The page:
So is New Hampshire just too godless to pick a president? Of course not. States differ in their balance of faith and non-faith, and when you add up the early voting states -- Iowa, New Hampshire, South Carolina, Florida, Nevada -- you get a pretty good mix. New Hampshire is as qualified as any to make a political statement. But it will be interesting to see if commentators who fretted about Iowa's religiosity will be equally concerned about New Hampshire's non-religiosity.
In the heat of a campaign, it's difficult to speak with much subtlety about the role religion plays in voting. The entrance polls measure religion very crudely, says John C. Green, professor of politics at the University of Akron and a top authority on evangelicals in politics. A lot of the evangelicals in Iowa may belong to mainline Protestant churches or even be Catholic.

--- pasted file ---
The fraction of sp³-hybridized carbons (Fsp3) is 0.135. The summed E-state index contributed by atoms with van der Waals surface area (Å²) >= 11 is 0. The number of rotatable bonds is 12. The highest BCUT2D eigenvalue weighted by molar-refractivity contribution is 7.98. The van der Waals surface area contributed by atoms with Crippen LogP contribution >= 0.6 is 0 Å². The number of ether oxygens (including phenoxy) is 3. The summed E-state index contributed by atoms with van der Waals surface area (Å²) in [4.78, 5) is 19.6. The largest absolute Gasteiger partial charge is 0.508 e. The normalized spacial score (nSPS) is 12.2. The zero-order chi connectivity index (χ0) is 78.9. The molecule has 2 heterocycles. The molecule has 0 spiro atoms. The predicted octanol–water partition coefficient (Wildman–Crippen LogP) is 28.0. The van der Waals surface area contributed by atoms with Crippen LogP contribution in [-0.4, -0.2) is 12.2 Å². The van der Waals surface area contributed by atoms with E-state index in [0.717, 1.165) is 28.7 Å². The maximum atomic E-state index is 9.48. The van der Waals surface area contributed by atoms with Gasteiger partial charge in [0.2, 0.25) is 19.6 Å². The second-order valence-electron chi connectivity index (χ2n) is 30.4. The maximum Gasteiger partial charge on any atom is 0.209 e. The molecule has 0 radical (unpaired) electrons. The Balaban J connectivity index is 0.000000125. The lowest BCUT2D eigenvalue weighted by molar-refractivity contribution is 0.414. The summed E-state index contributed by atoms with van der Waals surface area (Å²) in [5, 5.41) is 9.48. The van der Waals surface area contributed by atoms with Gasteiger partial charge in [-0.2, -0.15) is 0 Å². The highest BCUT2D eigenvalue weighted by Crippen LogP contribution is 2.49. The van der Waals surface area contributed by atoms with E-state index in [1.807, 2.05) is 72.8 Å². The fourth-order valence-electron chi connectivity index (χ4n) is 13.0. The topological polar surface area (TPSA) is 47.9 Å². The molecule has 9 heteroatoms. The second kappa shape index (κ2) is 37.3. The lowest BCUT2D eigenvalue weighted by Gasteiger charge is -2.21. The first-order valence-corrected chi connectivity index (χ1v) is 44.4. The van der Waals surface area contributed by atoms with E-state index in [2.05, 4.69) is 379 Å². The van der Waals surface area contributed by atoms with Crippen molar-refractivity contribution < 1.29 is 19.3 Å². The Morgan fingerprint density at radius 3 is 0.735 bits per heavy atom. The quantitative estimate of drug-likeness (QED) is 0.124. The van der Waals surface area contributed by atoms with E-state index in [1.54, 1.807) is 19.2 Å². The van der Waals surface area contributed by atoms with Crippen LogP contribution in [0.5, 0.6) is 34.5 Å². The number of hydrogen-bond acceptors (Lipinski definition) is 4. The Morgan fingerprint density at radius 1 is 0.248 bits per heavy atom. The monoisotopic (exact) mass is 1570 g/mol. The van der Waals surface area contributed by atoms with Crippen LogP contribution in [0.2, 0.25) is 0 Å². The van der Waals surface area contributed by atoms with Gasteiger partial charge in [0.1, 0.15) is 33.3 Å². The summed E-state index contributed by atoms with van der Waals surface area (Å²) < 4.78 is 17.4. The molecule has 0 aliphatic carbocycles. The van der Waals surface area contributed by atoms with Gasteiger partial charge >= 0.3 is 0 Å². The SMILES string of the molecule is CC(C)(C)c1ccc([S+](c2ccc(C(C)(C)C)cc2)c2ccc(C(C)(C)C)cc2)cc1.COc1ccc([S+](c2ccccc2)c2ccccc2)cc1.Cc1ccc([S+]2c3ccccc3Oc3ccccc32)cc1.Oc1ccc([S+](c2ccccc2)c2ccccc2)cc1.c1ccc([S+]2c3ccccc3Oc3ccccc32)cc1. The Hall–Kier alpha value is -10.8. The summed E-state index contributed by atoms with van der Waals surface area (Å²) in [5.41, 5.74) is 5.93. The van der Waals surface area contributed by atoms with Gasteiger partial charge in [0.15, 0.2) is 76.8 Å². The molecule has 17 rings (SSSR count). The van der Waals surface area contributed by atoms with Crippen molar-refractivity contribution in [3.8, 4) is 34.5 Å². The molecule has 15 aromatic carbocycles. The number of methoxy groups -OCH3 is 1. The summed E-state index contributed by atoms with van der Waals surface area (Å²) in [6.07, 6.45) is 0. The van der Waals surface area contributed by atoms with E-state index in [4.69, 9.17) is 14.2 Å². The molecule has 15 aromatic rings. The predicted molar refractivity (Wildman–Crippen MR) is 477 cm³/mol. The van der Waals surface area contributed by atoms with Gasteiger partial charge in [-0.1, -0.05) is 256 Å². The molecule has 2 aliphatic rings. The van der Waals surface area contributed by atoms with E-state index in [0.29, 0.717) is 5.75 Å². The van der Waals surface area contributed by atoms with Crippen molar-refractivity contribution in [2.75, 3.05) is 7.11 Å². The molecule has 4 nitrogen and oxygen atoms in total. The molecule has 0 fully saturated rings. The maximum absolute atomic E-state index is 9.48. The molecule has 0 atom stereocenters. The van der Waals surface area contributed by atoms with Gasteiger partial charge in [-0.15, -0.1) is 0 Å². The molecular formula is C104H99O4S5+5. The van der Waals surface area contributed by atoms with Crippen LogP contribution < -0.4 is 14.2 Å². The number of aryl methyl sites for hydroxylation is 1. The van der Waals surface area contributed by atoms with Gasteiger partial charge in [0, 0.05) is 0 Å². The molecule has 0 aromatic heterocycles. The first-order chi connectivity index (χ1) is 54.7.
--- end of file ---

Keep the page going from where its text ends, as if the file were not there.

Many such distinctions were lost in the punditry. Also, the statistics above describe each state's entire population, not just its most politically active residents. Which means that, yes, lots of political activists are evangelicals. But lots of evangelicals aren't active in politics.
Finally, there was a lot of bias in the pundits' descriptions of Iowa and conservatives in general. A number of commentators are alarmed to see conservative evangelicals in great numbers playing a key role in politics, and out of that concern, they ask whether Iowa is too evangelical. New Hampshire is a little more moderate, so the religion question doesn't occur to them.
Also, most pundits live in the Northeast or in Washington, so New Hampshire seems almost in the neighborhood. Really, what's the problem?
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